Prague, Czech Republic, 50° 5′ N 14° 25′ E | May 2010
Prague really is a beer drinker’s wildest fantasy. When beer is cheaper than water, it would be a serious crime not to take advantage of the arbitrage opportunity and drink oneself silly. The Czechs did invent lager after all and true to their Bohemian brewing roots, the capital is home to Microbreweries galore… a resurgent movement of independents going against the grain of mass-production, brewing delicious, unpasteurised varieties on-site served in atmospheric beer halls. 4 days and more than 6 brew-pubs later, I’ve come to the realisation just how much more there is to Czech beer than the archetypal Staropramen and Budvar we all know.
U Fleku: 500 years on, this historic Prague institution has become synonymous in stature to landmarks like the Old Town Square and Charles Bridge. Everybody (including armies of tourists by the bus-load) come for the 13° black beer – a smooth, mildly bitter ale known as Flek (59kr for 0.4l). Be warned: its about as smoky as a fish smoker’s oven and the staff are a little grumpy and will ignore those (like yours truly) who don’t follow proper Czech pub etiquette. But the blaring horns of Oompah music accompanied by raucous singing patrons give this beer hall one heck of an atmosphere.
U Medvidku: “The Little Bear” is, as it says on the tin, the capital’s most micro of micro-breweries, producing a mere 30,000 litres of beer a year. Although U Medvidku’s beerhall has been around since the middle ages, it only restarted its brewery facilities in 2005 after a large-scale restoration project. The multi-floored complex now houses a 33 room boutique hotel, restaurant and beer hall all under one roof. Its claim to fame is its potent X-33 beer- a dark varietal with a whopping 12.6% abv, the world’s strongest. Less gimmicky and much more delicious is the 13° OldGott Barique 5.1% – a bold, tasty amber beer thats perfect with their fantastic Czech specialities such as Pork knee with sauerkraut. They even make their own beer ice-cream here! Once you used to the mildly bitter after-taste, this sweet, malty treat is one that I guarantee will grow on you even if you aren’t a beery person.
Klasterni Pivovar Strahov: Perched at the very top of hilly Hradcany beside Prague Castle, this brewery on the Strahov Monastery’s grounds is one of Prague’s oldest, with records of the brewery’s operations dating back to the 13th century. We made an unplanned pit-stop here to shelter from the rain with our Segway tour guide Tomasz who recommended we sample the St Norbert polatmavy beer (36kr for 0.25l). If you like Belgian Trappist beers like Chimay or Orval, you will love this rich, full-bodied, amber brew which is brimful of hop. So divine, it even made the rain go away.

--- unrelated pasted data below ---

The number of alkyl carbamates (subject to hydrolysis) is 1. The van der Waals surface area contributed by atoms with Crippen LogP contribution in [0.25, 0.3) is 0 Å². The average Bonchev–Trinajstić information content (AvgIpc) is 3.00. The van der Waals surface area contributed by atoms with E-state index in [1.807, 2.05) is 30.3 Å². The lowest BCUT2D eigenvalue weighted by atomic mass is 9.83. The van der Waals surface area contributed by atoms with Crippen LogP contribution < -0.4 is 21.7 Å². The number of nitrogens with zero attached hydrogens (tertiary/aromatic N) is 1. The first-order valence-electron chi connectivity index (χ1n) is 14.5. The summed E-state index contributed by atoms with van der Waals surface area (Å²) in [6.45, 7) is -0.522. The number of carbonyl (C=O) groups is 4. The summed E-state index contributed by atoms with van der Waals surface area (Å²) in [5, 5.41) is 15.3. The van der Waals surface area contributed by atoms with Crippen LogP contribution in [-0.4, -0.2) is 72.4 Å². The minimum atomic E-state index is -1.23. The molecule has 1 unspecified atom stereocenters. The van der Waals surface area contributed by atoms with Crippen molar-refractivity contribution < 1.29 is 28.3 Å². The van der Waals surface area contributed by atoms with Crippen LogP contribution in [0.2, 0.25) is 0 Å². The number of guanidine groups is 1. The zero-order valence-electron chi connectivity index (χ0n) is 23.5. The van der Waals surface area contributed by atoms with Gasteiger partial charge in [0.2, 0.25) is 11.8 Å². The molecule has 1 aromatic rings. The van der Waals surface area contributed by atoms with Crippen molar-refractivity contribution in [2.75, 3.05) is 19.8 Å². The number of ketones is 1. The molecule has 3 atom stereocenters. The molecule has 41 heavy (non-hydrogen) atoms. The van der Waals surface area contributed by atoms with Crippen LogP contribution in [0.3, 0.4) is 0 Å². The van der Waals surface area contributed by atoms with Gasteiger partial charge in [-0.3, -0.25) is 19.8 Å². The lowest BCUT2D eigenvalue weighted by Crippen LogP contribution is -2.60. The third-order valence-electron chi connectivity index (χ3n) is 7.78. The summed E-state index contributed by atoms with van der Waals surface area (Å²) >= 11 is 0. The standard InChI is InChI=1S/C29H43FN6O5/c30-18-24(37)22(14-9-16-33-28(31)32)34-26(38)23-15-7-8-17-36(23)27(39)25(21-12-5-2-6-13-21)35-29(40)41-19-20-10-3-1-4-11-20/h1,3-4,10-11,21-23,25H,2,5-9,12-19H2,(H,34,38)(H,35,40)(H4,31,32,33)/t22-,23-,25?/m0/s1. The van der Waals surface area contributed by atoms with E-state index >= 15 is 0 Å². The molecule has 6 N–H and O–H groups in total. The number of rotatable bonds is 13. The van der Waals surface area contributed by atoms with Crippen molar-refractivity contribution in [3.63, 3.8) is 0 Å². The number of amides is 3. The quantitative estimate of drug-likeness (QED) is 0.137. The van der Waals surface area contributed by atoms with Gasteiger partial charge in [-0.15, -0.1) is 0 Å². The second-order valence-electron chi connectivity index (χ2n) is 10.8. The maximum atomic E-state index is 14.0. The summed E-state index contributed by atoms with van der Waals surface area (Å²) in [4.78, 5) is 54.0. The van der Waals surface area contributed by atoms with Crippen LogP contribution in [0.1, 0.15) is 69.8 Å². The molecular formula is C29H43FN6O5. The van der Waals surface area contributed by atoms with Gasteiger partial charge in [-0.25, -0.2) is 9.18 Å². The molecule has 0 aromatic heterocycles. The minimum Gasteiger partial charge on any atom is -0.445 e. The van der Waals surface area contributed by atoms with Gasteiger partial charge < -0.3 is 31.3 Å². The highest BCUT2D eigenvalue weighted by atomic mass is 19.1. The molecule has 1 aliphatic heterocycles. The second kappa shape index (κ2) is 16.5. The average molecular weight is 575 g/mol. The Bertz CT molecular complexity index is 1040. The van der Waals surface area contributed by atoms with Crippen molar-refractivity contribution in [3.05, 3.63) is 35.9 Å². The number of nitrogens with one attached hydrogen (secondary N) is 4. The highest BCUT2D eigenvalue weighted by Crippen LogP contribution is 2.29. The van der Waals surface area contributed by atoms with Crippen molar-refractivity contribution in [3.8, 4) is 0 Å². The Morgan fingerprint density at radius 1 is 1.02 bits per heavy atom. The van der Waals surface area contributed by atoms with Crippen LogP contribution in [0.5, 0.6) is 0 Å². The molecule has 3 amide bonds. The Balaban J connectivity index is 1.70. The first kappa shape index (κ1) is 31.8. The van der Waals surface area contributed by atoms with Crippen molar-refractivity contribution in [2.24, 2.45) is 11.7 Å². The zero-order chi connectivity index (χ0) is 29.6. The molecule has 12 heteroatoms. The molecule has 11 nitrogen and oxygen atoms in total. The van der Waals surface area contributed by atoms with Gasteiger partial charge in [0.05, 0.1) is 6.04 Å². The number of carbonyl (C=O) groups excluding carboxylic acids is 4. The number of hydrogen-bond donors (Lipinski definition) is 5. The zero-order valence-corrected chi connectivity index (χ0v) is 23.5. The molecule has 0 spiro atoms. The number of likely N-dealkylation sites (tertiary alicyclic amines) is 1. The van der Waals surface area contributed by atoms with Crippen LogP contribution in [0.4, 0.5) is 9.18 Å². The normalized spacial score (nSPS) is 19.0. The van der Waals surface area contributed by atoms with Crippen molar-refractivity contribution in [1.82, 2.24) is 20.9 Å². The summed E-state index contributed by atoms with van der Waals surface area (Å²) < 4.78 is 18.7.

Branicky Sklipek: Branik is the quieter, lesser known sister brand to its socialite sibling Staropramen. One of the smaller ‘local champion’ brands in the Anheuser Busch empire, it is particularly under-rated and could easily be marketed into an export giant in my mind. If you look hard enough between the Pilsner Urquell and Budvar signs, there are a small number of pubs and rough-and-ready beer halls like Branicky Sklipek in New Town branded with the Branik stamp, serving up their light and dark lagers. Branik’s dark beer is particularly good… medium-bodied and smooth with creamy caramel undertones, its by far the easiest drinking dark beer I enjoyed on this trip. And for a city centre pub, its as cheap as it gets. 24kr for o.25l and 40kr for 0.5l.
Pivovarsky Dum: A short 10 minute walk south of Wencelas Square in New Town, Pivovarsky Dum has the feel of a local, off the beaten track brewpub. As opposed to other beer halls which wreak of stale tobacco, the no smoking policy here means the only smells which greet you upon entering are the faint fragrance of malt and hops. We ordered their Beer Tasting set which comprised of 8 different 0.1l samples including the house beer, Štěpán. Brewed on the premises in both dark and light varieties, at 35kr for 0.5l, its the cheapest half-litre of lager in the city centre. However, neither Stepans made an impression on us. The light beer was too watered down and flat for my liking while the dark tasted so bitter and smoky, it felt like I was drinking a liquefied cigar. Other flavours in the set included coffee beer, wheat beer, sour-cherry, nettle and banana flavours. The fruit beers were a bit of a let-down. Having come straight after dinner, we were craving bag-loads of sweet, Fruli-esque flavours to cap off the evening. The fruitiness was there initially, but the extremely low sugar content of the beers meant that the flavours got drowned out within seconds of swallowing. The stand-out sample and only one worth a good word was the wheat beer – a Hoegaarden, only smoother, crisper and deeper in flavour.
Novometsky Pivovar: The ‘New Town Brewery’ was our last stop before flying back to London, and what a send-off they gave us. Aside from the Pork Knuckle which I will rave about in a separate post, the light beer at a mere 38kr for 0.5l was an absolute bargain and had the crisp, smooth, and tangy kick of hop I was starting to love and look out for in a Czech-style lager after 4 days of amateur beer connoisseur-ing. We also gambled on their Beer Tasting Menu – this one a set of 4x 0.2l samples with Banana, Ginger, Caramel and Coffee flavours on offer. Unlike Pivovarsky Dum’s unsweetened beers from the night before, these were completely on the money and had both the sweetness and depth of flavour we had been craving for. The Caramel beer for us stole the show – the rich, burnt sugar aromas emanating from the creamy beer head are enough to make you want to melt into the golden-brown liquid and become part of the lager. Absolutely delicious.
Na Zdravi** to all. Please enjoy responsibly.
**“Cheers” in Czech, literally meaning ‘to your health’. After all that boozing, it should probably read to MY health.